- The Washington Times - Wednesday, January 2, 2019

Two sisters faced with repaying the federal government $100,000 after their “dead” father turned up alive — 47 years later — received some welcome news in the waning hours of 2018.

Lynne Grensted Thurston, 61, said a Social Security Administration agent notified her Monday that her share of the bill and the share owed by her sister, 63-year-old Beth Grensted, had been forgiven.

“We were already sitting down to dinner, and she [the agent] called to say she was leaving the office, but, ‘I wanted to let you know that the decision has been made,’” Mrs. Thurston told The Washington Times. “‘It’s completely erased for you and your sister.’”

Mrs. Thurston, a gardener who lives in McMinnville, Oregon, could hardly believe it.

“I was just so overwhelmed. It was hard to even process,” she said. “I called my sister and said, ‘I need you to sit down,’ and she was just blown away. It’s been such a long process. So many people have been praying.”

In June 2016, the sisters were hit with a bombshell: Their father, Douglas Grensted, who had been declared legally dead after disappearing on a hunting trip in 1968, actually had faked his death to run off with his mistress to Arizona. He died there in December 2015. Not only that, but the SSA ordered the sisters and their mother to repay about $100,000 in survivors’ benefits. Mrs. Thurston, who was 11 when her father vanished, was billed about $12,000; her sister Beth, who was 13, owed $10,000, and their mother, Barbara Grensted, received a bill for $87,000.

They filed for waivers, arguing that they were victims of a fraud perpetrated by Grensted, a mortician who stole the identity of a man whose funeral he had overseen — Richard Morley of Grover City, California, now Grover Beach.

While the sums owed by the sisters have been forgiven, Mrs. Thurston said her mother’s $87,000 tab is still under review. Barbara Grensted died in September at the age of 89.

An administrative law judge ruled that Mrs. Grensted could repay the amount in increments of $10 per month until her death, after which the debt would be erased. When she died two months later, however, the judge reversed his ruling, ordering the full amount to be paid by her estate.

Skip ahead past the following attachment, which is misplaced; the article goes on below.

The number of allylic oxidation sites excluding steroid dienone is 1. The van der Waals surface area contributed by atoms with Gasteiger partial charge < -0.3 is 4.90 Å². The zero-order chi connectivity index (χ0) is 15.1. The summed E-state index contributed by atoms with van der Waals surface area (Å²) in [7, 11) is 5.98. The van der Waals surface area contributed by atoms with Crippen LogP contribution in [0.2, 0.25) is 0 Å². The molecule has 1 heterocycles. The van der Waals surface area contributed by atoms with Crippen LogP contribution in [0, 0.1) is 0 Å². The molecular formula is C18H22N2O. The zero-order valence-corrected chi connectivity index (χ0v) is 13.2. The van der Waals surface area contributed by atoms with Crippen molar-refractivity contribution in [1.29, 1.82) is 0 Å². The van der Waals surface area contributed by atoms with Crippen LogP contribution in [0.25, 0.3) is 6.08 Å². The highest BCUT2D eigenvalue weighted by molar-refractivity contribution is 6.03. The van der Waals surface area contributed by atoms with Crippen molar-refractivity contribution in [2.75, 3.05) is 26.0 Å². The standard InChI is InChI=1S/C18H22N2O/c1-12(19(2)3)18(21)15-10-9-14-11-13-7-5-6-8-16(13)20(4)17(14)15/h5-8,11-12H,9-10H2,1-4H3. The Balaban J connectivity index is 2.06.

The sisters feared that they could lose the home in Mount Hermon, California, where their mother and Beth Grensted, who never married, had lived for 47 years. The ruling is under review by an appeals council in Falls Church, Virginia.

“We have reason to believe that they’re working on it actively now,” said Mrs. Thurston. “They had said initially it could take three months to two years for the council to see it, but they’ve already contacted our attorney for some additional information, so that tells me they have it on their table and they’re actively working on it.”

The $87,000 bill could also be reassigned to the sisters, but Mrs. Thurston said the agent told her such a scenario was unlikely.

“The way it works is if they choose not to forgive my mom’s [share], they could decide to reassign it to my sister or myself,” said Mrs. Thurston. “But she [the agent] said, ‘If that happens, and I can’t see that it would, but if it does, call me and I will take care of it.’”

Social Security spokeswoman Ann Mohageri declined to comment on the agency’s actions, citing privacy restrictions.

The resolution came after the sisters’ plight drew national attention following reports in The Washington Times and other media outlets.

The sisters said they would have been hard-pressed to repay such a sum. Miss Grensted works part-time, and Mrs. Thurston broke her leg six months ago and has been unable to return to her job tending the gardens of elderly people.

“Oh, my goodness. It was just a complete, overwhelming relief,” said Mrs. Thurston. “It’s been two-and-a-half years that this has been hanging over my sister and myself.”

Their father’s deception took an emotional toll on the family. For years, the Grensted girls would run to the door whenever the bell rang, hoping their dad had finally returned.

Their mother never remarried, unable to discount the possibility that her husband might still be alive and suffering from amnesia, even after a search involving the FBI and National Guard turned up nothing. He was declared legally dead in 1978.

After his fraud was uncovered by federal authorities in May 2015, Mr. Grensted never reached out to his wife or daughters before his actual death seven months later at age 87.

“We never dreamed that he was alive because they had search parties, my mom hired a tracing company — it was really extensive,” Mrs. Thurston said. “And not a word. His parents died without ever knowing he was alive.”

His ability to maintain the illusion of his death for nearly five decades is part of what makes the Grensted case so unusual.

“It’s hard to imagine someone making that kind of life change and never turning back,” said Mrs. Thurston. “I read a book about death fraud, and they said it’s very, very rare. I think he never would have confessed if he hadn’t gotten caught.”


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